In the field of human conflict

By Dr Peter Chew, Specialist in behaviour

This is the third article in a six-part series about understanding EQ and making it work for you

Redirecting emotions like anger towards constructive goals will improve things in the workplace

Sometimes when asked to explain our feelings, we don't do it very well. We simply reach for a common adjective and describe ourselves as angry, resentful or depressed, when in fact we may be experiencing a whole maelstrom of conflicting emotions. In doing this, we are also acknowledging the existence of what some authors call a secondary emotion, a catch-all of sorts, which is the result of intensely feeling any number of more specific primary emotions.

If we take a look at examples from the workplace, we can see that the root cause of anger or resentment can be a variety of things. Perhaps we are under too much pressure or feel our contribution is ignored. Maybe we have been passed over for promotion or been denied an expected bonus. Just as likely, it could be that our colleagues and superiors simply don't seem to understand the principles of teamwork or good time management.

In such circumstances, our primary emotions are those of feeling insulted, pressured, cheated or disrespected. If we allow them to intensify, however, we will end up being overtaken by anger or resentment, secondary emotions which can be far more destructive. It might seem logical at the time to surrender to these powerful secondary feelings, but that rarely achieves as much as taking an "emotionally intelligent" approach. Consider this for a second: how often does it happen that the person with a hair-trigger temper, or who has a habit of complaining about his colleagues, gets promoted before someone who acts calmly and has a generally more balanced view of life?

It is clear that, in order to succeed, we should be able to identify our emotions, analyse them and, when necessary, effect a change. Taking anger as an example, let's first examine how it is commonly misunderstood before looking at techniques that can be learned to overcome it. This will put us on the road to greater control of our own actions and reactions and, by extension, a much higher level of emotional intelligence.

Anger management
When it comes to dealing with anger, there are clearly differing schools of thought. Some advocate raw expression. They recommend not holding back, hitting the pillow, shouting and screaming until it is "out of the system". Respected research, however, now shows that this type of venting - immediately expressing the emotion - is at best gratuitous and most likely to lead to increased aggression. The presumed opposite course of shrinking from anger only leads to a position of powerlessness, fear and a host of problems of a different sort. The way forward, therefore, is to refine the energy which anger brings and direct it towards constructive action.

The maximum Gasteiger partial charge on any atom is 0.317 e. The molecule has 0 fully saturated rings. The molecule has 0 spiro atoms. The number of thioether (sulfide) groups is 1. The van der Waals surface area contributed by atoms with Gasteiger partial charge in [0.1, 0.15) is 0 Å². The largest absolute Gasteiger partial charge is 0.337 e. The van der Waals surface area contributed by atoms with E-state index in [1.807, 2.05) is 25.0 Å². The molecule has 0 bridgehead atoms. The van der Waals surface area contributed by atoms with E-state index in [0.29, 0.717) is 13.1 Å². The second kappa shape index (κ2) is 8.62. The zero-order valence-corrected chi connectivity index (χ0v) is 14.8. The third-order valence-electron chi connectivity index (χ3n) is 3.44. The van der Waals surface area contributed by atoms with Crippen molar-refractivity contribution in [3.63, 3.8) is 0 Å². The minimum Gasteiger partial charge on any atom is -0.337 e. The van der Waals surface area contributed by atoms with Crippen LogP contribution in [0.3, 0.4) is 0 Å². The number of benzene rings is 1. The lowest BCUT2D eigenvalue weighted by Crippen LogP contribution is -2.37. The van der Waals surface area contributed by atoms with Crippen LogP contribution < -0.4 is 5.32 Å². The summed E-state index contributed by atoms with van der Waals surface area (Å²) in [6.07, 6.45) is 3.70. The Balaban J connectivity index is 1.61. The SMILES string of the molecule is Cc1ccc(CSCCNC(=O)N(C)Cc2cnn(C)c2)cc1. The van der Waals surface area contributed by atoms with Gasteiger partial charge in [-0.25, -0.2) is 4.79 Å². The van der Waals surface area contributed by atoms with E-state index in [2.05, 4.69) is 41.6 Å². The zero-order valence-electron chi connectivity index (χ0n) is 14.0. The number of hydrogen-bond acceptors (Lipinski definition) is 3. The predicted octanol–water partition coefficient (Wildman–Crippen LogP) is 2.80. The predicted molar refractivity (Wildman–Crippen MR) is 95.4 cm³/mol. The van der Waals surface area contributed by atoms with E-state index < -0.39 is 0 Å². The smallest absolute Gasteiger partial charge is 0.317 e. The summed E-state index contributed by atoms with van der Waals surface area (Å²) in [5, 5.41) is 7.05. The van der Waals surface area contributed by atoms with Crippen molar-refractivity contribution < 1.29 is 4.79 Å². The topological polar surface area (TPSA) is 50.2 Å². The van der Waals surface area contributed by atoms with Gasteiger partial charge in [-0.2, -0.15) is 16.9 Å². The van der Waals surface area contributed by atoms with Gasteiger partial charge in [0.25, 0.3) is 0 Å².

The process can be broken down into five simple steps: pause, analyse, choose, act, repeat. Following the process may not be easy, but it is effective. It can also be used when we are looking for ways to handle other secondary emotions like resentment and depression. Certain general guidelines can help us to develop the right techniques for managing these negative states of mind.

Firstly, identify the feeling and ask yourself if it is healthy. Next, list your options and choose the one which is most likely to lead to your long-term happiness. Try to remember to focus only on options which are under your control. It is an unhelpful distraction to think of things that others should do or ways they could change to make you feel better. Also, ask yourself how you want to feel. This will help to point your thoughts in a positive direction.

Be responsible
The final two steps in the process are often the most difficult. They involve accepting personal responsibility and accepting reality. It is important to think about ways in which you contributed to the development of an unwanted situation and see what you could have done to prevent it. This will avoid any unrealistic inclination to place all the "blame" on other people and will be helpful in focusing your attention on ways to improve and learn.

Lastly, remember the "reality principle". Events will not always go your way and there may be very little you can do about it. Remind yourself that life is a complex web of relationships and there is no reason to think that one individual should always get what he or she wants. Think positively, though, and things are sure to pick up again.

Next time you start to feel angry, take a break and deliberately listen to your other feelings. There will be a whole range of emotions under the surface. Write them down on a piece of paper or even consider doing a sketch to capture them. Do the same to clarify the things you would like to change, and give yourself time to focus on how those changes can be brought about.

If it is then necessary to reply to someone, here are a few suggestions for communicating your feelings without making them seem unduly negative: be brief, non-dramatic, clear, and allow for a face-saving way out. Many tense situations can be defused by a simple opening phrase like, "Perhaps I misunderstood", or "I know your intentions were good".

In the next article, we will look in more detail at how emotions can affect performance in business.

Founder of Best International Group of Companies, Dr Peter Chew is a psychotherapist, motivational specialist, author, lecturer, international keynote speaker, and consultant with over 20 years of vast experience. For information, please contact Peter Chew at

Taken from Career Times 02 October 2004
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